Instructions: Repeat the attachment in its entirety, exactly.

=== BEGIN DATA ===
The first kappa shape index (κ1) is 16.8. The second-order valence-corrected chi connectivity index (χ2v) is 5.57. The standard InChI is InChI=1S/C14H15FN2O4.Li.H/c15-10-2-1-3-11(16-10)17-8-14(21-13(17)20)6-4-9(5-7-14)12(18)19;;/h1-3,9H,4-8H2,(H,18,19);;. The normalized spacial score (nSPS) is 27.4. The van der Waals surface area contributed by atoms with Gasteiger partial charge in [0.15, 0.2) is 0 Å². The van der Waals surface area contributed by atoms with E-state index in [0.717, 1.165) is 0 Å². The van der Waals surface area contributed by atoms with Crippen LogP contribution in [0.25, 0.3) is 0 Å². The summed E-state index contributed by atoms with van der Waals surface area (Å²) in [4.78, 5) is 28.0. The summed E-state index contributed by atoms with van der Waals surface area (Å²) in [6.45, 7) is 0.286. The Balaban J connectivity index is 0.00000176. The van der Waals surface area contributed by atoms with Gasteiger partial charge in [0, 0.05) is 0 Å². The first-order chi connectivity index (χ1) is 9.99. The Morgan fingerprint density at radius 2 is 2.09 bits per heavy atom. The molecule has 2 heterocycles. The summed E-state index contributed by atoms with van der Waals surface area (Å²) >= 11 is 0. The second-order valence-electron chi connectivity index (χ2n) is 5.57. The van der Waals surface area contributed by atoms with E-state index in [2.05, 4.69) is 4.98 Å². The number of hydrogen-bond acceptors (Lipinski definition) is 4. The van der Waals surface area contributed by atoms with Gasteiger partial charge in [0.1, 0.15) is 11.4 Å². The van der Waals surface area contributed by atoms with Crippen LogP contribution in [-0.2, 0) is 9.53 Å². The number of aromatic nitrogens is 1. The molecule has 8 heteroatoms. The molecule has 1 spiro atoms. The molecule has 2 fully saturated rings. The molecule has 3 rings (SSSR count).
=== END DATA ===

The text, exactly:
The first kappa shape index (κ1) is 16.8. The second-order valence-corrected chi connectivity index (χ2v) is 5.57. The standard InChI is InChI=1S/C14H15FN2O4.Li.H/c15-10-2-1-3-11(16-10)17-8-14(21-13(17)20)6-4-9(5-7-14)12(18)19;;/h1-3,9H,4-8H2,(H,18,19);;. The normalized spacial score (nSPS) is 27.4. The van der Waals surface area contributed by atoms with Gasteiger partial charge in [0.15, 0.2) is 0 Å². The van der Waals surface area contributed by atoms with E-state index in [0.717, 1.165) is 0 Å². The van der Waals surface area contributed by atoms with Crippen LogP contribution in [0.25, 0.3) is 0 Å². The summed E-state index contributed by atoms with van der Waals surface area (Å²) in [4.78, 5) is 28.0. The summed E-state index contributed by atoms with van der Waals surface area (Å²) in [6.45, 7) is 0.286. The Balaban J connectivity index is 0.00000176. The van der Waals surface area contributed by atoms with Gasteiger partial charge in [0, 0.05) is 0 Å². The first-order chi connectivity index (χ1) is 9.99. The Morgan fingerprint density at radius 2 is 2.09 bits per heavy atom. The molecule has 2 heterocycles. The summed E-state index contributed by atoms with van der Waals surface area (Å²) >= 11 is 0. The second-order valence-electron chi connectivity index (χ2n) is 5.57. The van der Waals surface area contributed by atoms with E-state index in [2.05, 4.69) is 4.98 Å². The number of hydrogen-bond acceptors (Lipinski definition) is 4. The van der Waals surface area contributed by atoms with Gasteiger partial charge in [0.1, 0.15) is 11.4 Å². The van der Waals surface area contributed by atoms with Crippen LogP contribution in [-0.2, 0) is 9.53 Å². The number of aromatic nitrogens is 1. The molecule has 8 heteroatoms. The molecule has 1 spiro atoms. The molecule has 2 fully saturated rings. The molecule has 3 rings (SSSR count).